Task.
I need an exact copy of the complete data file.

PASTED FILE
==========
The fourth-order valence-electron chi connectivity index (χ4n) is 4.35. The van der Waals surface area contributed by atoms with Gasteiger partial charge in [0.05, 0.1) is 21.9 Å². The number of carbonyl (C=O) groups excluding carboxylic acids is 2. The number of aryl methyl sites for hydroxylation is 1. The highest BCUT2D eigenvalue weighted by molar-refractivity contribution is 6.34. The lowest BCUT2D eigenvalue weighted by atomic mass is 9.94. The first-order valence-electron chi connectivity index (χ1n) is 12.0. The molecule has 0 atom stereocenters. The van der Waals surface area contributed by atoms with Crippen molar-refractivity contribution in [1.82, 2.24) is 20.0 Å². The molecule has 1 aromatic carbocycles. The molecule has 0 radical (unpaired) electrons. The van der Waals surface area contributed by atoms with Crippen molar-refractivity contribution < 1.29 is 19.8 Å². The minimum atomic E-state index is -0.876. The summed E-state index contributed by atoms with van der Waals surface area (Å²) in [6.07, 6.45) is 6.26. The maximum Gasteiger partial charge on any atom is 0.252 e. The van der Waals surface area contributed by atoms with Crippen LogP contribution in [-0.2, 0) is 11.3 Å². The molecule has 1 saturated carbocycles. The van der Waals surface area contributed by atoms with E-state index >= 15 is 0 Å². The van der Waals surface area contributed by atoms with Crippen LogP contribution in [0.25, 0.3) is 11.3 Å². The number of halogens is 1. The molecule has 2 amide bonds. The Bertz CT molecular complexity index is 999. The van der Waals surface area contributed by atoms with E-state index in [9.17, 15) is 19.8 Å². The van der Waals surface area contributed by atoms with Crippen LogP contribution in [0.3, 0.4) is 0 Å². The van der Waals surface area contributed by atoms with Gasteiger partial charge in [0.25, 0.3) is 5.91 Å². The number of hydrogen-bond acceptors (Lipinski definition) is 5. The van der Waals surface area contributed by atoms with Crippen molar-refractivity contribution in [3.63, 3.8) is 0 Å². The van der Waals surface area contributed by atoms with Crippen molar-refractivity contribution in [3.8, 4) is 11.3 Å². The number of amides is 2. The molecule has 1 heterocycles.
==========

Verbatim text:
The fourth-order valence-electron chi connectivity index (χ4n) is 4.35. The van der Waals surface area contributed by atoms with Gasteiger partial charge in [0.05, 0.1) is 21.9 Å². The number of carbonyl (C=O) groups excluding carboxylic acids is 2. The number of aryl methyl sites for hydroxylation is 1. The highest BCUT2D eigenvalue weighted by molar-refractivity contribution is 6.34. The lowest BCUT2D eigenvalue weighted by atomic mass is 9.94. The first-order valence-electron chi connectivity index (χ1n) is 12.0. The molecule has 0 atom stereocenters. The van der Waals surface area contributed by atoms with Crippen molar-refractivity contribution in [1.82, 2.24) is 20.0 Å². The molecule has 1 aromatic carbocycles. The molecule has 0 radical (unpaired) electrons. The van der Waals surface area contributed by atoms with Crippen molar-refractivity contribution < 1.29 is 19.8 Å². The minimum atomic E-state index is -0.876. The summed E-state index contributed by atoms with van der Waals surface area (Å²) in [6.07, 6.45) is 6.26. The maximum Gasteiger partial charge on any atom is 0.252 e. The van der Waals surface area contributed by atoms with Crippen LogP contribution in [-0.2, 0) is 11.3 Å². The molecule has 1 saturated carbocycles. The van der Waals surface area contributed by atoms with E-state index >= 15 is 0 Å². The van der Waals surface area contributed by atoms with Crippen LogP contribution in [0.25, 0.3) is 11.3 Å². The number of halogens is 1. The molecule has 2 amide bonds. The Bertz CT molecular complexity index is 999. The van der Waals surface area contributed by atoms with E-state index in [9.17, 15) is 19.8 Å². The van der Waals surface area contributed by atoms with Crippen LogP contribution in [0.3, 0.4) is 0 Å². The van der Waals surface area contributed by atoms with Gasteiger partial charge in [0.25, 0.3) is 5.91 Å². The number of hydrogen-bond acceptors (Lipinski definition) is 5. The van der Waals surface area contributed by atoms with Crippen molar-refractivity contribution in [3.63, 3.8) is 0 Å². The van der Waals surface area contributed by atoms with Crippen molar-refractivity contribution in [3.8, 4) is 11.3 Å². The number of amides is 2. The molecule has 1 heterocycles.